Had she filled the prescription, secure in the knowledge that she had some control, she would not have taken them. There is no doubt in my mind. She didn’t need them. It doesn’t change my mind one bit as to their necessity, doesn’t make me any less inclined to cheer this new law and fight any who would seek its appeal. It would not have changed the medicine, but it would have changed the emotion, the fear, and the terror.

Because it’s not the inevitability of the outcome that matters in these situations, it’s the little bits of control we are given in times where so much of it has been taken away.

And that would have changed so much.

 

Pawcurious: With Veterinarian and Author Dr. V

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Las Vegas to the Rescue! Calendar Helps Dogs in Need

Las Vegas has been referred to as The Capital of Second Chances, and thanks to a just released calendar featuring famous Nevada natives a brighter tomorrow is in the cards for dogs and cats who need…



[[ This is a summary only. Click the title for the full post, photos, videos, giveaways, and more! ]]


DogTipper

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Another Tumour

Lacey had her third Mast Cell Tumour removed the other week.  It was on her back this time so we could do the surgery locally and the recovery was so much easier – no bandage changes every few days, no trips to Calgary for check ups, no bootie every time she went outside.  We were able to go for walks again right away too and her anal glands (which get infected every time she has a tumour) seemed to bother her more than the incision itself.  With a little more hair growth, the scar should be invisible. We got clean margins so that was a relief!

Crazy Coulee and Little Lacey

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Cancer for President 2016

I took time out of my crazy busy schedule to watch the debates last nite. I wish I didn’t but I’m glad I did.  It’s time to face facts folks.  No politician gives a shite that you lost a loved one to cancer or that you yourself have it.  DC has a ‘deaf ears’ policy towards cancer even though it is the greatest global killer ever.
Check out this graphic
Every scientific and medical organization agrees that cancer is the deadliest and most pervasive pandemic afflicting not only adults but innocent children as well.  It no longer discriminates.  
And yet as we bear witness to a cross species scourge that’s killing not only millions of people every year but millions of companion animals as well, what does our president do – a systematical and systemic reduction in funding for the National Cancer Institute.  I wrote previously about this and put forward the facts in my blog #NotMyPresidentDay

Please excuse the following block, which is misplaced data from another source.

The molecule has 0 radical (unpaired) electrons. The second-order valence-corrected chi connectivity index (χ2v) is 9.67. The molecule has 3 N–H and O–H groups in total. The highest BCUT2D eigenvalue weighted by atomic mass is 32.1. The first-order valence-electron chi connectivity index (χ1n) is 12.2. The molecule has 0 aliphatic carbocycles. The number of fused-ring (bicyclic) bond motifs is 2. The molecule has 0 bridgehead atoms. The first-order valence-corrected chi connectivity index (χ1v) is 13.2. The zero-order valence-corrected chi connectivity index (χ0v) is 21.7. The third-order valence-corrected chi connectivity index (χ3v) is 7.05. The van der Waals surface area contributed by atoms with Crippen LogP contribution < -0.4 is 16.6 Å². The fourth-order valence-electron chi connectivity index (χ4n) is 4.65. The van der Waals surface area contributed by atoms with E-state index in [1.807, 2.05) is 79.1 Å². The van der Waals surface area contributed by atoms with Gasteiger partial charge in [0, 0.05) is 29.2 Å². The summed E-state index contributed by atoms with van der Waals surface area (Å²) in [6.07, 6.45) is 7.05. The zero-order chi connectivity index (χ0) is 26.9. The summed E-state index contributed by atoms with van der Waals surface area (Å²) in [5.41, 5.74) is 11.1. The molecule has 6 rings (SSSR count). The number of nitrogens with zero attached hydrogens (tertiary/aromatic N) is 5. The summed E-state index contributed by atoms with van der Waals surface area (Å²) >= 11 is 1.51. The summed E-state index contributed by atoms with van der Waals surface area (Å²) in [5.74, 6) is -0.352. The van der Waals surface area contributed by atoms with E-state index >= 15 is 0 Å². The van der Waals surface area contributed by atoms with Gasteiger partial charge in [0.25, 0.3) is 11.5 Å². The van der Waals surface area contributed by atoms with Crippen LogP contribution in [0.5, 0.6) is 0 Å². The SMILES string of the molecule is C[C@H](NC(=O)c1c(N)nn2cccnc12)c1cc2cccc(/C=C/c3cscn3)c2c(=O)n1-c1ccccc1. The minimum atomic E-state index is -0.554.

Now I’m not just Obama bashing since the past two administrations are guilty of hamstringing the NCI budget but the most egregious sin Obama committed was funding $ 6.2 billion in Ebola virus research – almost twice the budget of NCI for a disease that claimed only a few lives in the US.  
Oh and nevermind that he gave out over $ 20 billion last year to ‘renewable energy’ concerns that failed so piss that money down the toilet. 
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From all of the death and tragedy I’ve witnessed on my travels, I’m truly at a loss why cancer is not front and center in any and all national debate and discussion.  
Yes I’ve heard all of the reasons and rationalizations but my conclusion comes down to this: cowardice and political expediency.    
We used to be a nation of hope and resolve.  Of dreams and ideas.  It took us only 10 years to put a man on the moon defying all odds and previous scientific limitations.  
But now we either relent because big pharma is making so much money from selling blockbuster cancer drugs and politicians are in their pocket or we’ve given up as a nation and accepted the inevitability of complacency.  
There is no one in this world that has put their life and the lives of their dogs at risk for as long and far as I have for this cause but given the current political environment, every day I ask why?  
We’re only a couple of fuzzybutts and yes, we’ve shown what two dogs can do for the world but it’s not enough.  It’s time to make cancer a national referendum or else..
#CancerWins2016

THE JOURNEY CONTINUES

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Thank you Veterans

Dogs have been members of the military for many, many years, but they weren’t always seen as soldiers. At least to the leadership.

During the Vietnam War, when the troops withdrew, the dogs were left behind as ‘surplus equipment.’ To this day, that fact haunts many of their handlers, who knew without a doubt that these loyal canines were nothing short of soldiers themselves.

It is not an easy job. More than 500 dogs are deployed serving the military at any given time. They protect, serve, give emotional support, and sometimes die in the line of duty. Up to 5% of canines are thought to suffer a canine form of post-traumatic stress syndrome.

Fortunately today, attitudes towards military dogs have changed. Military canines are recognized as fellow soldiers, who are treated when injured, retired when done with their work, and thanked for the sacrifices they make without complaint.

gabe

I met Hero Dog Gabe at the 2013 Rose Parade. He has since passed, but not without leaving a wonderful legacy.

Our veterans give so much and are so humble about what they go through in service to the country. I have so much respect for the sacrifices they and their families make every day. One day doesn’t seem like nearly enough to honor you.

Thank you, to the men, women, and canines of the armed forces.

If you’d like to see some amazing images, check out NatGeo’s Dogs of War gallery.

Pawcurious: With Veterinarian and Author Dr. V